FIG. 7 shows the IC 200 after removing the barrier layer residue 620 (FIG. 6) in accordance with step 145. Removing the barrier layer residue 620 can comprise a second physical plasma etch clean-up process using a RIE process. In cases where the barrier layer residue 620 comprises a metal nitride, the RIE process can comprise feed gases of BCl3 and Ar and maintaining a substrate temperature of about 60° C. E.g., the RIE process to clean up metal nitride-containing residue can include feed gases BCl3:Ar in sccm ratios ranging from about 40:60 an RF source power of about 750 Watts, a substrate bias power of about 100 Watts, and a substrate temperature of about 60° C.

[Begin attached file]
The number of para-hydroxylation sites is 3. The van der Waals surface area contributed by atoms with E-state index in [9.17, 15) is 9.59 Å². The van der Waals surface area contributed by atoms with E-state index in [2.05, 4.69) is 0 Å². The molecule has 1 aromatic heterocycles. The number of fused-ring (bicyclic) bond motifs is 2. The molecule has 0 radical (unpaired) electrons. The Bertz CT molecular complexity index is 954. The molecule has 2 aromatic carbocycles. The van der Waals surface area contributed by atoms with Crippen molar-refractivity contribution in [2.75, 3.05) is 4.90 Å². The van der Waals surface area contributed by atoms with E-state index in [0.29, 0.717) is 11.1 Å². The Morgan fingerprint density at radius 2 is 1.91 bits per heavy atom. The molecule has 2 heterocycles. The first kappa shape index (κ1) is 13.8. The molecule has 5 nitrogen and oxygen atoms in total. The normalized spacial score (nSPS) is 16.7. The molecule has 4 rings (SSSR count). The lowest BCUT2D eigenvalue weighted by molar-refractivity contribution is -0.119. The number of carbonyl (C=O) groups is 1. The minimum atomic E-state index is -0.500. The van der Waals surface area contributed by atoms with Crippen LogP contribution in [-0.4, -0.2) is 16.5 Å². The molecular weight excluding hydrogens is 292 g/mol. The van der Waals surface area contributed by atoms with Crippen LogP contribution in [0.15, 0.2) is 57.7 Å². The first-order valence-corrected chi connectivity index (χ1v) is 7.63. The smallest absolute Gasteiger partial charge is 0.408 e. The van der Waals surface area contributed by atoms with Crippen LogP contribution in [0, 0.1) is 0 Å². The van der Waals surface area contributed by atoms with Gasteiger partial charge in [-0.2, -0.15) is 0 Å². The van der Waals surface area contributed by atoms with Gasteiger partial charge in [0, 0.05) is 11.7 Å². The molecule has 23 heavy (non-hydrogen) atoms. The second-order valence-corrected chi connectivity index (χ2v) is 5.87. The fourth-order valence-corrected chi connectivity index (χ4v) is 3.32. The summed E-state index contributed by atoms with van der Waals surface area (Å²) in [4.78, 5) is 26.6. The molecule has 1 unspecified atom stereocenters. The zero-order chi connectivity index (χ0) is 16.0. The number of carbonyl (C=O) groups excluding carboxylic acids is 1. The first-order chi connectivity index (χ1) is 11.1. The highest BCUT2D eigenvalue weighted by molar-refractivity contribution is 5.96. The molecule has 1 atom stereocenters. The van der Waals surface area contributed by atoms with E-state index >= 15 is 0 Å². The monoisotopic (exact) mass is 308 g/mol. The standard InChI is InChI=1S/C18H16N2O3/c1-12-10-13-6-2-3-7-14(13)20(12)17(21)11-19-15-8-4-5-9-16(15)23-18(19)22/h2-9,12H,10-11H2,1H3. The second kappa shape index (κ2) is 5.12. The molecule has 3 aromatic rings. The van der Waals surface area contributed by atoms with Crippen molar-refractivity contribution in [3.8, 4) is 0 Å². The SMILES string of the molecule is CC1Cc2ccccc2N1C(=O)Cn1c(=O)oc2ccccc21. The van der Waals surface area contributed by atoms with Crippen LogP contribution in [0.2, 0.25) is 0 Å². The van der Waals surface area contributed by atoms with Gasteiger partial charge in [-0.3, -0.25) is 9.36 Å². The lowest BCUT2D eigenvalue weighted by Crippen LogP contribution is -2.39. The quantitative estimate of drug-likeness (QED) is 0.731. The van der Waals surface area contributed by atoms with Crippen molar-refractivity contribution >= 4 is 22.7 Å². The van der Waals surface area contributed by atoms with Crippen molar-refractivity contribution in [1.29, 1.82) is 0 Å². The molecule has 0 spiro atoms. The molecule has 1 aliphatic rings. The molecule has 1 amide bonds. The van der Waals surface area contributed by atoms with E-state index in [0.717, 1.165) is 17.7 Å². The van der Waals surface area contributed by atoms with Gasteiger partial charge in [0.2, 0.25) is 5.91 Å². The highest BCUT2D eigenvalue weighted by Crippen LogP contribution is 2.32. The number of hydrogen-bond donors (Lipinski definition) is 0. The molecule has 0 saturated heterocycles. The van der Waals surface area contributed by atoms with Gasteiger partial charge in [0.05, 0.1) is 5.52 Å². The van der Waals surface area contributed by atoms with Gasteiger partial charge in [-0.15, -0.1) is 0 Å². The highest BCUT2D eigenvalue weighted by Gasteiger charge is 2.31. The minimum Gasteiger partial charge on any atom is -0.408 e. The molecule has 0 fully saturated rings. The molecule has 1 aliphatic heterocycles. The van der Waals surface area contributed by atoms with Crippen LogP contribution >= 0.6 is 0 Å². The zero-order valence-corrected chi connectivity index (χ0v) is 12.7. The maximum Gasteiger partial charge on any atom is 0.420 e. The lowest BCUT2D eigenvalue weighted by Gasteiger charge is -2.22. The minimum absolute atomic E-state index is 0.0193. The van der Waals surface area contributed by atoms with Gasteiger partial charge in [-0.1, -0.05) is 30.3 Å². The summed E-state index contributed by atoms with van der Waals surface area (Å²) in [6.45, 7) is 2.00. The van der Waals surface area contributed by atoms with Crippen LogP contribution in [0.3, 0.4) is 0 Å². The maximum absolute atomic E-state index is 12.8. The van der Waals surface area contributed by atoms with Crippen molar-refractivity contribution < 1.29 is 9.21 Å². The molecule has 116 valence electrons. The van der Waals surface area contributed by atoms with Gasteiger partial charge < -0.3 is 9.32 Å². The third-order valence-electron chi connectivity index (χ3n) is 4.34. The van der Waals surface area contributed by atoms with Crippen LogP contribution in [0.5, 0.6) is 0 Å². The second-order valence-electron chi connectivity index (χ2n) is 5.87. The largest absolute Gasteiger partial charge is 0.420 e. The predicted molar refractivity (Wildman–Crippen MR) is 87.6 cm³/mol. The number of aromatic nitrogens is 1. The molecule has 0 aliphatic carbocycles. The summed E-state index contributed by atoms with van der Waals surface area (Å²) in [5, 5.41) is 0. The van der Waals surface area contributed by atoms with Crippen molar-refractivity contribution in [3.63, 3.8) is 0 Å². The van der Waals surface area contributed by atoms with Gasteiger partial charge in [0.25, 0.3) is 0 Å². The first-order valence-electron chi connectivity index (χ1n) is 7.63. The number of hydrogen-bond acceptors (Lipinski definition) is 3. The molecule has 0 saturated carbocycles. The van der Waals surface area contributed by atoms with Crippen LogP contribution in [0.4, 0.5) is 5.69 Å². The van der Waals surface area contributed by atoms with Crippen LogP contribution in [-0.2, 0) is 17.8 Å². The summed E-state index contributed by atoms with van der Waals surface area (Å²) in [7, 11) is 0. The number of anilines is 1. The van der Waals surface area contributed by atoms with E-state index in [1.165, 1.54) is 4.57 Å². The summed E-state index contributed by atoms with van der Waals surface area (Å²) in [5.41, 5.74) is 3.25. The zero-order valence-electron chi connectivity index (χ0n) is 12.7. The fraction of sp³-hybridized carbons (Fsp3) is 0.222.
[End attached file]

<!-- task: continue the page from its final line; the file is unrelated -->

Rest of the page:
FIG. 7 also shows the IC 200 after performing an anneal in accordance with step 165. The anneal (step 160) improves the yield of capacitors having low leakage currents, such as discussed above. Example anneals in accordance with step 160 can include exposing the substrate 220 and capacitor 300 to an plasma process comprising one or more of O2, N2, H2O feed gases, and temperature ranging from about 250 to 350° C. and pressure ranging from about 1500 to 2500 mTorr. E.g., in some cases the anneal comprises feed gases of O2:N2:H2O in sccm ratios of 3500:200:300 at a temperature of about 300° C. and pressure of about 2000 mTorr, an RF source power of about 1400 Watts and no substrate bias power. The duration of some anneals in accordance with step 160 can range from about 3 to 5 minutes.